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3 Bumps

Do you think I handled this okay with my son?

We were in the grocery store yesterday, at the service desk just inside the front door, and my son (7) was with me as I waited for my money order. Out of nowhere an older guy comes up and is staring at my child (from the back since DS was leaning with his chin on the counter), and comes over to me and says something like, "He's a beautiful child." Then the guy wandered away. DS is - blond hair, blue eyes - but it just seemed...odd. Now maybe he was just being a nice old man but maybe he was a perv. I don't really know. The comment wasn't odd, but the way he stared at him was. I said thank you, finished our transation and left.

I told DS in the car that if an older man ever came up to him and started running his hands through his hair (I've heard stories) or anything and it seemed weird to ask them to stop or walk away. DS knows there are "bad weirdos".

Is this enough info for DS? Would you have been wary of the guy?

Answer Question

Asked by Anonymous at 11:22 AM on Aug. 21, 2010 in School-Age Kids (5-8)

Answers (13)
  • It's a shame, but yes.

    Answer by lovinangels at 11:24 AM on Aug. 21, 2010

  • I would tell my child to yell, get away and find someone in authority to help out.

    Answer by RoostersMom4 at 11:26 AM on Aug. 21, 2010

  • Yes, I would have been wary of him as well. When my boy was a toddler, I can't tell you how many times I'd catch men watching him, and then watching me to see if I was watching my son. You know, those situations where your antenna goes up and you get that creepy feeling? I think it's important to teach your kids and teach them to recognize that feeling as well ... it may save them someday.

    Answer by FootballMom85 at 11:29 AM on Aug. 21, 2010

  • you did good mom! trust your gut

    Answer by ms_mommy_sue at 1:38 PM on Aug. 21, 2010

  • I have struggle with this because Max my 4 yr old is soo friendly. He talks to everyone about everything. He literally did not understand what a stranger was. He would be such an easy target So I have told him that "Unless I tell him otherwise, all adults are strangers do not talk to them, do not go with them to look at something, do allow them to touch you because they might try to grab you. There are bad guys out there who don't look like bad guys - they could look like anyone. They will take you away and you will never see your house, your toys, or your family again." Kids usually think that if someone seems nice, they are nice.

    He's definitely got the message We were in the grocery store and a tall guy who was obviously a dad himself started talking to Max when he was few feet in front of me. Max started yelling "STRANGER DANGER!" The guy changed 10 shades of red, but smiled at me and said "good job, mom!"

    Answer by karamille at 4:03 PM on Aug. 21, 2010

  • Not being there and just reading the comment I have to say no I would not have been weary. My kids, my DD in particular gets complimented and stared at all the time. She is very fair skinned with blond and curly with bright blue eyes. She to pretty to be my child. lol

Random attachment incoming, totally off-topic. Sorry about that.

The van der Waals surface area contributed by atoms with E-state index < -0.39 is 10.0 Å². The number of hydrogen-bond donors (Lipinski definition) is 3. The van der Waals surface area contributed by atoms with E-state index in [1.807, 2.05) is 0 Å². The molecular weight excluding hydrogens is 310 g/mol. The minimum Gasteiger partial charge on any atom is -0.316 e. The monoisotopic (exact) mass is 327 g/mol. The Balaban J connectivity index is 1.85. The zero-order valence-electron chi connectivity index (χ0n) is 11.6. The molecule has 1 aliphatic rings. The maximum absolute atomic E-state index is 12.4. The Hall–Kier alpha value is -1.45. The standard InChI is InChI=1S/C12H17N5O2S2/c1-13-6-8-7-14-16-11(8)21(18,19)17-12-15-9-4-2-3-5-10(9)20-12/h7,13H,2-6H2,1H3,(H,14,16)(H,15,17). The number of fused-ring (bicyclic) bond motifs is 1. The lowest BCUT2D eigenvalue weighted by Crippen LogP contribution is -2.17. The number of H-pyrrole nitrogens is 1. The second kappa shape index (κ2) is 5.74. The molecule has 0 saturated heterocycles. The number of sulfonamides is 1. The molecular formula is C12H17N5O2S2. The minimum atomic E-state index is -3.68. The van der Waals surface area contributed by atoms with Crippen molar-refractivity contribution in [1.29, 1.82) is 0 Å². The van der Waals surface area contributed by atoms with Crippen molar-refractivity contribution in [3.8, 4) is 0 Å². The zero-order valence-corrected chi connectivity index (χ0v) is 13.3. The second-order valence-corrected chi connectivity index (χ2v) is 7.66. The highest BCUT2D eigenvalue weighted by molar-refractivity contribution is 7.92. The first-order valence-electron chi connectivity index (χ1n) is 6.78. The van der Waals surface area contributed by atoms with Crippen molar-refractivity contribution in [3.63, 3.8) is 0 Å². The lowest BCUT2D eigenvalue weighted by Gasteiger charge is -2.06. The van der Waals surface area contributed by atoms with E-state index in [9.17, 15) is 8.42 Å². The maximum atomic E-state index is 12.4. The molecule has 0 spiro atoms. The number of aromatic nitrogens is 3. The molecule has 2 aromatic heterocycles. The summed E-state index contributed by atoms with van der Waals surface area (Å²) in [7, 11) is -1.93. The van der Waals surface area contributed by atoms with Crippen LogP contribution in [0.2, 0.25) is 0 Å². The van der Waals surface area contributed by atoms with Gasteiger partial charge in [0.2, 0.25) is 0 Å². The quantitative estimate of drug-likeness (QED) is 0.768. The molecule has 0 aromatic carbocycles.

Answer by But_Mommie at 4:59 PM on Aug. 21, 2010

  • come to think of it I wonder if that's why they stare, trying to figure out if they're adopted. ;0)

    Answer by But_Mommie at 5:01 PM on Aug. 21, 2010

  • This is a MAJOR concern for me and my husband, since our boys have autism and are very trusting of grown ups. They do not read faces well, and I'm not certain they are conscious of their intuition or gut feelings.

    We work tirelessly with them on paying attention to our cues and facial expressions when we are talking to people they don't or might not know, and when it's okay to talk to someone--a friend of ours, and how we address those friends/neighbors--is the tone friendly and upbeat or more "serious" and formal?

    We introduce our close friends as "uncle __" or "aunt __" even though we're not related, and neighbors are "Mr ___ or Miss ___." Those are the "code titles" we use for teaching them if a stranger is really a stranger or not. If a stranger were to say "I'm your dad's friend, Fred," as opposed to "I'm you're dad's friend UNCLE Fred," they would HOPEFULLY hear the difference, and NOT walk off with them!!!

    Answer by LoriKeet at 6:16 PM on Aug. 21, 2010

  • I think you handled it well. I would just randomly remind him periodically about "Stranger Danger", because it is a growing danger. My husband being a police officer, we try to teach out son all there is to know. One important thing is to remind them that a stranger can be ANYONE, not just someone that "LOOKS" like a bad guy.(or girl).

    Answer by beachbummommy22 at 8:26 PM on Aug. 21, 2010

  • we have talks about things quite a bit with strangers, but from what I get on this post I wouldnt have been wary.

    Answer by momto3infl at 11:27 PM on Aug. 21, 2010

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